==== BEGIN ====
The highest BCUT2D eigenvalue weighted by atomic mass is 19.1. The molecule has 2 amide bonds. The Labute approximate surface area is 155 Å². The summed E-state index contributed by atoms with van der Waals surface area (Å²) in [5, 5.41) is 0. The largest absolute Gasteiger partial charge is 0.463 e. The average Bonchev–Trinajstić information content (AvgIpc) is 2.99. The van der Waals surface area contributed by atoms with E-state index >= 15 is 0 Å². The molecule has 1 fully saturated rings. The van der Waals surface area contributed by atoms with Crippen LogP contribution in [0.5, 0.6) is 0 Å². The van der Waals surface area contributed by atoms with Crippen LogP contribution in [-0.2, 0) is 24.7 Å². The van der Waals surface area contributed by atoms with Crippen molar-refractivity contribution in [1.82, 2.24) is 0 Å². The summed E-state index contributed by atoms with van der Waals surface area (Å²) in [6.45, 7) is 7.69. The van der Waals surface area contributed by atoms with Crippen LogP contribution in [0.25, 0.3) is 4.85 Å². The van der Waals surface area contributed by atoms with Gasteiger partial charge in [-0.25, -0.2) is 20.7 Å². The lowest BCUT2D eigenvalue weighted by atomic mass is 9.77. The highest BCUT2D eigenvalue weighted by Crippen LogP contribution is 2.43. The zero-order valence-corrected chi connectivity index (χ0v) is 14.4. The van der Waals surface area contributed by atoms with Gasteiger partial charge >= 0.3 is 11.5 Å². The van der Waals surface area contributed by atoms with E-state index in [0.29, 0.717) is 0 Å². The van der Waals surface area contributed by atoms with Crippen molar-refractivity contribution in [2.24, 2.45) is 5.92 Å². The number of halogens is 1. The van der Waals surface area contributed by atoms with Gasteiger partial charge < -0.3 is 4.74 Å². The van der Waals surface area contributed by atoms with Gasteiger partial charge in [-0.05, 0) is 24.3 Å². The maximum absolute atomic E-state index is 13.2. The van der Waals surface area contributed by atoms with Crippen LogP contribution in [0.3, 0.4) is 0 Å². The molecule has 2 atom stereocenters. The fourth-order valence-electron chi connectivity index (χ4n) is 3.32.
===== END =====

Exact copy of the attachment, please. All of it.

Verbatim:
The highest BCUT2D eigenvalue weighted by atomic mass is 19.1. The molecule has 2 amide bonds. The Labute approximate surface area is 155 Å². The summed E-state index contributed by atoms with van der Waals surface area (Å²) in [5, 5.41) is 0. The largest absolute Gasteiger partial charge is 0.463 e. The average Bonchev–Trinajstić information content (AvgIpc) is 2.99. The van der Waals surface area contributed by atoms with E-state index >= 15 is 0 Å². The molecule has 1 fully saturated rings. The van der Waals surface area contributed by atoms with Crippen LogP contribution in [0.5, 0.6) is 0 Å². The van der Waals surface area contributed by atoms with Crippen LogP contribution in [-0.2, 0) is 24.7 Å². The van der Waals surface area contributed by atoms with Crippen molar-refractivity contribution in [1.82, 2.24) is 0 Å². The summed E-state index contributed by atoms with van der Waals surface area (Å²) in [6.45, 7) is 7.69. The van der Waals surface area contributed by atoms with Crippen LogP contribution in [0.25, 0.3) is 4.85 Å². The van der Waals surface area contributed by atoms with Gasteiger partial charge in [-0.25, -0.2) is 20.7 Å². The lowest BCUT2D eigenvalue weighted by atomic mass is 9.77. The highest BCUT2D eigenvalue weighted by Crippen LogP contribution is 2.43. The zero-order valence-corrected chi connectivity index (χ0v) is 14.4. The van der Waals surface area contributed by atoms with Gasteiger partial charge >= 0.3 is 11.5 Å². The van der Waals surface area contributed by atoms with E-state index in [0.29, 0.717) is 0 Å². The van der Waals surface area contributed by atoms with Crippen molar-refractivity contribution in [2.24, 2.45) is 5.92 Å². The number of halogens is 1. The van der Waals surface area contributed by atoms with Gasteiger partial charge < -0.3 is 4.74 Å². The van der Waals surface area contributed by atoms with Gasteiger partial charge in [-0.05, 0) is 24.3 Å². The maximum absolute atomic E-state index is 13.2. The van der Waals surface area contributed by atoms with Crippen LogP contribution in [0.3, 0.4) is 0 Å². The molecule has 2 atom stereocenters. The fourth-order valence-electron chi connectivity index (χ4n) is 3.32.